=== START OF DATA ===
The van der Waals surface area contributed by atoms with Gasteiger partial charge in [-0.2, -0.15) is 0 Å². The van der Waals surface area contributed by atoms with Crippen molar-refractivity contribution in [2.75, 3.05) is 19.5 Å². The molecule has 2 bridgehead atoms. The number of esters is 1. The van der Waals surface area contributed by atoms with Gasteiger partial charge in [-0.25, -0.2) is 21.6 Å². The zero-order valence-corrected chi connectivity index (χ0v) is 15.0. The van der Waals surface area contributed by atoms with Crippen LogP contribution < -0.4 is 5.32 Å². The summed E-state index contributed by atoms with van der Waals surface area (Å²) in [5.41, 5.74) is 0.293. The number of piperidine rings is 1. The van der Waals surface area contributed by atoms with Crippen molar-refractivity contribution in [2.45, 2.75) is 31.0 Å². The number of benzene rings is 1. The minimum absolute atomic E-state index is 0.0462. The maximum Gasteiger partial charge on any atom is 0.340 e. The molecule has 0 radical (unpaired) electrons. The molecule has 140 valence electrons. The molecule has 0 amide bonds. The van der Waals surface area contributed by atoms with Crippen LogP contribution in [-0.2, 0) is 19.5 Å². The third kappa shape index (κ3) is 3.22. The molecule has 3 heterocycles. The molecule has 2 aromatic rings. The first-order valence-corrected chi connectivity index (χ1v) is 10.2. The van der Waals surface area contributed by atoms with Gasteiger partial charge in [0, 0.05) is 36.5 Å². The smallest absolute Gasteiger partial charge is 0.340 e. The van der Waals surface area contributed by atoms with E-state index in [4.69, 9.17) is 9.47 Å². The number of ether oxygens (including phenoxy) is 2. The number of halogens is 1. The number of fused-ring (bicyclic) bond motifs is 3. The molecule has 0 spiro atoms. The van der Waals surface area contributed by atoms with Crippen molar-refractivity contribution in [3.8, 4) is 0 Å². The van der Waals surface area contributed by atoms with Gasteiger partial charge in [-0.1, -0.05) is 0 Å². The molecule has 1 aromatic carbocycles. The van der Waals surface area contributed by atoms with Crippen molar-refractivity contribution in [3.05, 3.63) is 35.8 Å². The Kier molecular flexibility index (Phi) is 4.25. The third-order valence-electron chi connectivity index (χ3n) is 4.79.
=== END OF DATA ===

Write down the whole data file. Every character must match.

The van der Waals surface area contributed by atoms with Gasteiger partial charge in [-0.2, -0.15) is 0 Å². The van der Waals surface area contributed by atoms with Crippen molar-refractivity contribution in [2.75, 3.05) is 19.5 Å². The molecule has 2 bridgehead atoms. The number of esters is 1. The van der Waals surface area contributed by atoms with Gasteiger partial charge in [-0.25, -0.2) is 21.6 Å². The zero-order valence-corrected chi connectivity index (χ0v) is 15.0. The van der Waals surface area contributed by atoms with Crippen LogP contribution < -0.4 is 5.32 Å². The summed E-state index contributed by atoms with van der Waals surface area (Å²) in [5.41, 5.74) is 0.293. The number of piperidine rings is 1. The van der Waals surface area contributed by atoms with Crippen molar-refractivity contribution in [2.45, 2.75) is 31.0 Å². The number of benzene rings is 1. The minimum absolute atomic E-state index is 0.0462. The maximum Gasteiger partial charge on any atom is 0.340 e. The molecule has 0 radical (unpaired) electrons. The molecule has 140 valence electrons. The molecule has 0 amide bonds. The van der Waals surface area contributed by atoms with Crippen LogP contribution in [-0.2, 0) is 19.5 Å². The third kappa shape index (κ3) is 3.22. The molecule has 3 heterocycles. The molecule has 2 aromatic rings. The first-order valence-corrected chi connectivity index (χ1v) is 10.2. The van der Waals surface area contributed by atoms with Gasteiger partial charge in [0, 0.05) is 36.5 Å². The smallest absolute Gasteiger partial charge is 0.340 e. The van der Waals surface area contributed by atoms with E-state index in [4.69, 9.17) is 9.47 Å². The number of ether oxygens (including phenoxy) is 2. The number of halogens is 1. The number of fused-ring (bicyclic) bond motifs is 3. The molecule has 0 spiro atoms. The van der Waals surface area contributed by atoms with Crippen molar-refractivity contribution in [3.8, 4) is 0 Å². The van der Waals surface area contributed by atoms with Gasteiger partial charge in [-0.1, -0.05) is 0 Å². The molecule has 1 aromatic carbocycles. The van der Waals surface area contributed by atoms with Crippen molar-refractivity contribution in [3.05, 3.63) is 35.8 Å². The Kier molecular flexibility index (Phi) is 4.25. The third-order valence-electron chi connectivity index (χ3n) is 4.79.